For me, it’s déjà vu all over again, a replay of Hurricane Katrina. I hail from the MS Gulf Coastal area, not New Orleans, but yet suffered a loss of house, possessions, saw much of my local city destroyed as well as quite a bit of the local Coastal area I had grown up in and was accustomed to seeing each day. I’ve since moved to Texas but that’s another story for another day.

    I’ll never forget hearing the standard why do bad things happen to good people sermon the Sunday after the storm. As well as the added bonus, a power point slide show of various images of destruction, accompanied by the Newsboys singing “Blessed be His name”. Thanks for the encouragement preacher.

    But it only got worse. I was then told God had sent the hurricane to punish New Orleans for all its debauchery, as well as the MS Coast because of its allegiance to the casino industry. Ironically, and admittedly perhaps with a hint of satisfaction, I always enjoyed pointing out to those well then He really works in ways we don’t understand, as the strip clubs and bars on Bourbon street were left intact, yet the Southern Baptist Seminary while not destroyed , took an incredible amount of damage. Perhaps he was sending a message after all…..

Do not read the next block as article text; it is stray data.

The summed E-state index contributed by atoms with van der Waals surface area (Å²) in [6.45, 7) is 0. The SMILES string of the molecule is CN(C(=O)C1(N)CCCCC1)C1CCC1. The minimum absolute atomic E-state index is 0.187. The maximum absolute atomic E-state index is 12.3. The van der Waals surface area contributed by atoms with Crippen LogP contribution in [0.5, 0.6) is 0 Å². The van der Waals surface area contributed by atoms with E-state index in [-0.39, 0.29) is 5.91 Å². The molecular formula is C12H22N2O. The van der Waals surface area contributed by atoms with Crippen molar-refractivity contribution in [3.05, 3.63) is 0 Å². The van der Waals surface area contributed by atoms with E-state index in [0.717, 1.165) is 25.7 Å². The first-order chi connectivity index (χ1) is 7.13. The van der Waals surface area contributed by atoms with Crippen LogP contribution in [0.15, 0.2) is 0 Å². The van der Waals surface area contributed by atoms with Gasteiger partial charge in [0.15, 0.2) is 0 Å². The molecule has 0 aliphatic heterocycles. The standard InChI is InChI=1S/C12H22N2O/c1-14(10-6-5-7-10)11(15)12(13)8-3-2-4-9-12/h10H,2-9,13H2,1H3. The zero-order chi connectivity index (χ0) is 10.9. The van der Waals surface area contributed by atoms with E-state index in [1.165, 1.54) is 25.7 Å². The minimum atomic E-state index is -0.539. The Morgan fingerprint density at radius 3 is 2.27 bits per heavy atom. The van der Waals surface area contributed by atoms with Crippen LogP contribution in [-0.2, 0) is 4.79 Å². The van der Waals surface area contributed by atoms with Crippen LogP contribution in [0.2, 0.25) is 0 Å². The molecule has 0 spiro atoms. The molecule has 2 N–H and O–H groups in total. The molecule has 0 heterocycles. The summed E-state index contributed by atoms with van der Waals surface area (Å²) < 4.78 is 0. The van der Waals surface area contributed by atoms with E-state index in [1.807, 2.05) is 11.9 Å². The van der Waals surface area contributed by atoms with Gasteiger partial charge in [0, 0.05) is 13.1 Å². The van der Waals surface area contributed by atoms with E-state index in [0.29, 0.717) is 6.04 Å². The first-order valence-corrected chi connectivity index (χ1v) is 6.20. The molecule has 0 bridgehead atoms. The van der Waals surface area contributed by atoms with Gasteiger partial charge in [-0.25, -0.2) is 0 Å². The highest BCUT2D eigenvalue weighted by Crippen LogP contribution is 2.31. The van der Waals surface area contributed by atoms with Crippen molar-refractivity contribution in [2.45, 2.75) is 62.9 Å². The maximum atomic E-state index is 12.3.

The reality is I don’t know why stuff happens. We live in a world that we’ve created, one full of sin and constant rejection of God. I only know He is holy and sovereign, too mysterious for me to comprehend or understand, and that He loves me and offers me the hope of salvation through Christ. During times such as this and for that matter each day my role is to love, to let my light shine, to live and share the Gospel, and to take care of the sick, the poor, etc. All to His glory!

  33. Thomas Merton said the only appropriate response in the face of suffering is silence and the sacraments. I kind of like that.

    Nate

  34. chuck lewis says:

    I prayed for God to bless and work through you today Mike. Thanks for being conduit for God, i appreciate you help.Chuck